We visit a shrine to destroy, and whilst touring about a big ol’ knight pops out...
It’s midnight. The final part of the final day of the final week of the Four in February challenge. The month had me (and not many others) set out on the unrelenting task to burn through 4 of the games occupying a back catalog of virtual escapes. Did I manage the task? Nope! Do I really care? Not at all!
If you’ve been keeping up with my tireless ranting and unapologetic dissection of a certain “top of my hit list” game – thanks! If not – why?! You can catch up on them here, here and around about… here. It’s been a month of discovery, if anything. A month that’s taught me the reason why my catalog has increased so much over recent years ranging between “This game sucks” to “It was cheap” to my all time favorite – “I think I’m actually going to leave the house.”
I kicked off the challege with Alice: Madness Returns - A game I learned to be a bitter disappointment and one of the worst games I’ve played in recent memory. Alice took a swift boot to her British behind from atop my mountain of other – hopefully more promising – titles before I moved on to the next – Alan Wake – A game I played a little a few months back and enjoyed immensely. Trust the guys behind Max Payne to keep me engrossed in a game by not by its gameplay, but by its storytelling and strong voice acting. Alas, 2 hours in, my playing was cut short. This is where I started to realize my attention span was far too lacking to put up with fairly repetitive gameplay. Either that or I just wasn’t in the mood.
My chances were certainly looking grim. 3 weeks in and not a single title down I decided to swap out my 4th choice – The Last Remnant – for a game I had actually finished at the start of the month but didn’t count – Ninja Theory’s DMC: Devil May Cry. With 1 game in the bag I began to really understand the extent of the challenge. You could pick any 4 titles from your list and soon find you hate them all. Suddenly it wasn’t about finishing a game but really understanding how engrossing a game is when you’re having to play it with what is essentially a time limit. If £40 disc can’t keep you entertained for even less than the hour a day it would take to complete over the month, then what kind of game is it, really?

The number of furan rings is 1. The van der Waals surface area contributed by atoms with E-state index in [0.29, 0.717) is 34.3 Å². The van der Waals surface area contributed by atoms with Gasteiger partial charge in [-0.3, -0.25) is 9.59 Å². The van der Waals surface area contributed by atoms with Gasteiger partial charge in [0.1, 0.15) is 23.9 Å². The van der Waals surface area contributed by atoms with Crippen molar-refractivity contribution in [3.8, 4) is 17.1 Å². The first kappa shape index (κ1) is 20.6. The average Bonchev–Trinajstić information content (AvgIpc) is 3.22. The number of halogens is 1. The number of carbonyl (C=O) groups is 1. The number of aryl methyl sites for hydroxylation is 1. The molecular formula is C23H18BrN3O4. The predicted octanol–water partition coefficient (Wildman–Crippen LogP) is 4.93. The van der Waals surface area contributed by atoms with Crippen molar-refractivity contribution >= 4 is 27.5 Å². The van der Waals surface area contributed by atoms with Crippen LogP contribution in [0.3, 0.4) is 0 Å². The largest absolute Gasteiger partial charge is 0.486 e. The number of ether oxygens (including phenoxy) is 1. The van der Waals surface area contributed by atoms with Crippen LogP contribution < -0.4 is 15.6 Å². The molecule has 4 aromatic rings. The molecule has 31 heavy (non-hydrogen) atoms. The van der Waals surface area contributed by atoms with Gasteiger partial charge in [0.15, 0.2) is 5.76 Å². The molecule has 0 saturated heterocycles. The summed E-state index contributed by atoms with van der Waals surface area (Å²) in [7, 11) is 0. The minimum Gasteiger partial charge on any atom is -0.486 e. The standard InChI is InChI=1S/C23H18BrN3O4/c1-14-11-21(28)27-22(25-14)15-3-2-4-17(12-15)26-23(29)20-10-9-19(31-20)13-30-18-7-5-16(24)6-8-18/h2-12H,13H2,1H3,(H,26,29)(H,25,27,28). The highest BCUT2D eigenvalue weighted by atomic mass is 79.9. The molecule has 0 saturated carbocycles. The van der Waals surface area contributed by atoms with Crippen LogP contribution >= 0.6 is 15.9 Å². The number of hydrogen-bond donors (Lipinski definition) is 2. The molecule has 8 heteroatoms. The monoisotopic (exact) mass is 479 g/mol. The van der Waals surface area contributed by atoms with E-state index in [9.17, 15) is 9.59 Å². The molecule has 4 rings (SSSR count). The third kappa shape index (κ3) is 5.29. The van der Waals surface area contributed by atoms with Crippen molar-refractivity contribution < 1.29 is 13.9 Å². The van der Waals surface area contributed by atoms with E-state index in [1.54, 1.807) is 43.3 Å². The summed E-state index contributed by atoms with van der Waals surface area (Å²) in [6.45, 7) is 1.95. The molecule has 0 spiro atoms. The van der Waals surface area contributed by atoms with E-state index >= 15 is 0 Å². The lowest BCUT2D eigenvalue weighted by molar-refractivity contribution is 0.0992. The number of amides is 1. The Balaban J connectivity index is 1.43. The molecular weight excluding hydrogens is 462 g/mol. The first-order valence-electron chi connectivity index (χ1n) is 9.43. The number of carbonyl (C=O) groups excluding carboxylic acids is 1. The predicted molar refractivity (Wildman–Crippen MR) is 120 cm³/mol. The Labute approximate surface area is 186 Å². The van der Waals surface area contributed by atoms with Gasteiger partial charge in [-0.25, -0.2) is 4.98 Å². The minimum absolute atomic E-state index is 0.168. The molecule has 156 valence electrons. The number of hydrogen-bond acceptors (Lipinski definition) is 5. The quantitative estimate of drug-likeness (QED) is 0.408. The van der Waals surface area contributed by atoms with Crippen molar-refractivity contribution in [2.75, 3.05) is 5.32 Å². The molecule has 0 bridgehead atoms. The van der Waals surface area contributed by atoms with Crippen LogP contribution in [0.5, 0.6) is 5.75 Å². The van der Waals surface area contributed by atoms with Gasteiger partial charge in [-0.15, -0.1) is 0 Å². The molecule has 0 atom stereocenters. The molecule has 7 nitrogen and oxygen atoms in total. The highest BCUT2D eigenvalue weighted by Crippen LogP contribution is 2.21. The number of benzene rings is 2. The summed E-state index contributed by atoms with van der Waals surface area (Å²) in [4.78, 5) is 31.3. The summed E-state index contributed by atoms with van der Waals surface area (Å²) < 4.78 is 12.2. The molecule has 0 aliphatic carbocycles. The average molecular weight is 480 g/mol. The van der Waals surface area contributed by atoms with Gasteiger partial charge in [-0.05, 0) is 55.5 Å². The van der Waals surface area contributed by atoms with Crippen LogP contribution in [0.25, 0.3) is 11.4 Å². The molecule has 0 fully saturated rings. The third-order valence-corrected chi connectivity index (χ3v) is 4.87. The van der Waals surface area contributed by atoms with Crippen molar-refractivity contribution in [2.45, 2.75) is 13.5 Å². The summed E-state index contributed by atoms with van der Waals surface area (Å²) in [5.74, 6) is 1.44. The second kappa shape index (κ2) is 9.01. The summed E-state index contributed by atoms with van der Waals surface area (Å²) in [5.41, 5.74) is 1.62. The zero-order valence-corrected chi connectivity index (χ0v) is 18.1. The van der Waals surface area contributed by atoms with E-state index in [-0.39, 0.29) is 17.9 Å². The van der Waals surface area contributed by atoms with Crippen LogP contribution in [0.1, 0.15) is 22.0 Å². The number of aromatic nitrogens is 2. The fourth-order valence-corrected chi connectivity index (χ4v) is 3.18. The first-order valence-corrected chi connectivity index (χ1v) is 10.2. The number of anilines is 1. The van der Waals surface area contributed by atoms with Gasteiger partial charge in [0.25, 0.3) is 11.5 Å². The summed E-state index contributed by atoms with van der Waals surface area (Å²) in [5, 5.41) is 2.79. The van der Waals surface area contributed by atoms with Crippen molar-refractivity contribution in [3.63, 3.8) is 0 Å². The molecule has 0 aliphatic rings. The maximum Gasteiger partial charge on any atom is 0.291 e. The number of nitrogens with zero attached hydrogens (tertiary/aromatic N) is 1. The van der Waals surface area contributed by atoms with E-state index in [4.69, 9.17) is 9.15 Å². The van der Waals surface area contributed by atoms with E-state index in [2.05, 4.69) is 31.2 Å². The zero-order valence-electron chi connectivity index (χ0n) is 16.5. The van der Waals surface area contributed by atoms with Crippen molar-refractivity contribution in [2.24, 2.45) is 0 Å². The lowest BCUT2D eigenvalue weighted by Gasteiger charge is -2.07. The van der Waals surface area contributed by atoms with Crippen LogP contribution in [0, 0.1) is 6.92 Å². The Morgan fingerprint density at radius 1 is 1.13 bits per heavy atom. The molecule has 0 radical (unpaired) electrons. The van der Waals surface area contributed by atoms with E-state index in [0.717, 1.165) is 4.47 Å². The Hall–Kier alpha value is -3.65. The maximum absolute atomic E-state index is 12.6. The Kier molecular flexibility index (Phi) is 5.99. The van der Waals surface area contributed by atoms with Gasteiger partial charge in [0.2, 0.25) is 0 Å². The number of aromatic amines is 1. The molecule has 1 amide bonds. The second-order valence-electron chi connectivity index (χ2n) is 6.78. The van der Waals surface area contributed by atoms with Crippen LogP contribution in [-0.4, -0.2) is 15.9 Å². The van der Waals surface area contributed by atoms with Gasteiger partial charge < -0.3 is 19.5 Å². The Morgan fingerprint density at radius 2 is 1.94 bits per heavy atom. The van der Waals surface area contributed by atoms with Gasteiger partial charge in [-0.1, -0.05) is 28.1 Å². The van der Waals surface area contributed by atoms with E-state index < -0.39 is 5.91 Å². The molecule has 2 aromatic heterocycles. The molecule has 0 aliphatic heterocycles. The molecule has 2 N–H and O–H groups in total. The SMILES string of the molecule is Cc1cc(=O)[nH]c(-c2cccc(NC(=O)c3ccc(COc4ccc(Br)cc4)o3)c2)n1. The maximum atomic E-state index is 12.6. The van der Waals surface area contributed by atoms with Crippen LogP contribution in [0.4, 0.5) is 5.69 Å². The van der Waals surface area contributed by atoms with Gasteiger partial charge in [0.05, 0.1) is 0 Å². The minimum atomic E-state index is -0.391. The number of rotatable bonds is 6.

With having enjoyed DMC: Devil May Cry more than any game since Max Payne 3, it seemed only logical to replace another title with once of Dante’s earlier outings. Alan Wake stepped into a dark corner while Dante somersaulted through a window in Devil May Cry 3. While this may pain the die-hard fans of the series, I threw Dante’s Awakening aside after around an hour. Whether the game aged incredibly quickly or the PC port was really as bad as many said is beyond me – but in the end, DMC3 stood out as a vastly inferior product to Ninja Theory’s take on the franchise so much so that I questioned how the games took off in the first place.
In between the social events like the Manchester Furmeet, Telford MCM Expo and other site work, the challenge was doomed from the start. This final week had me conducting the review of Richard & Alice – a game that made me realize again, how a game needs to grab you in order to be worth your time. This simple point and click adventure game told such a deep tale that I played it from start to finish in a single sitting without noticing. How long that sitting was, I don’t know. That’s just how well crafted that ambitious part-time indie project turned out. Unknowingly, that game turned the challenge clock forward by not very long indeed while marking my second completion of the month. 2 down and 2 to go. The scales were even!
And that’s certainly where they’re staying.
The conclusion to the final week isn’t anything to really call out on. Over the past few days I’ve managed around 5 hours of Final Fantasy XIII-2 (the third game of my list) and it stays there as one I’m adamant to keep playing. The challenge ended with me only finishing 2 out of the 4 games required to pass the challenge of no prizes. It’s certainly been an interesting month nonetheless what with the meets, cosplaying and tolerance of Call of Duty turning into a proud K/D count – it just wasn’t the one built to see a pile fall 4 games smaller.
I wonder if this little test could become an annual event?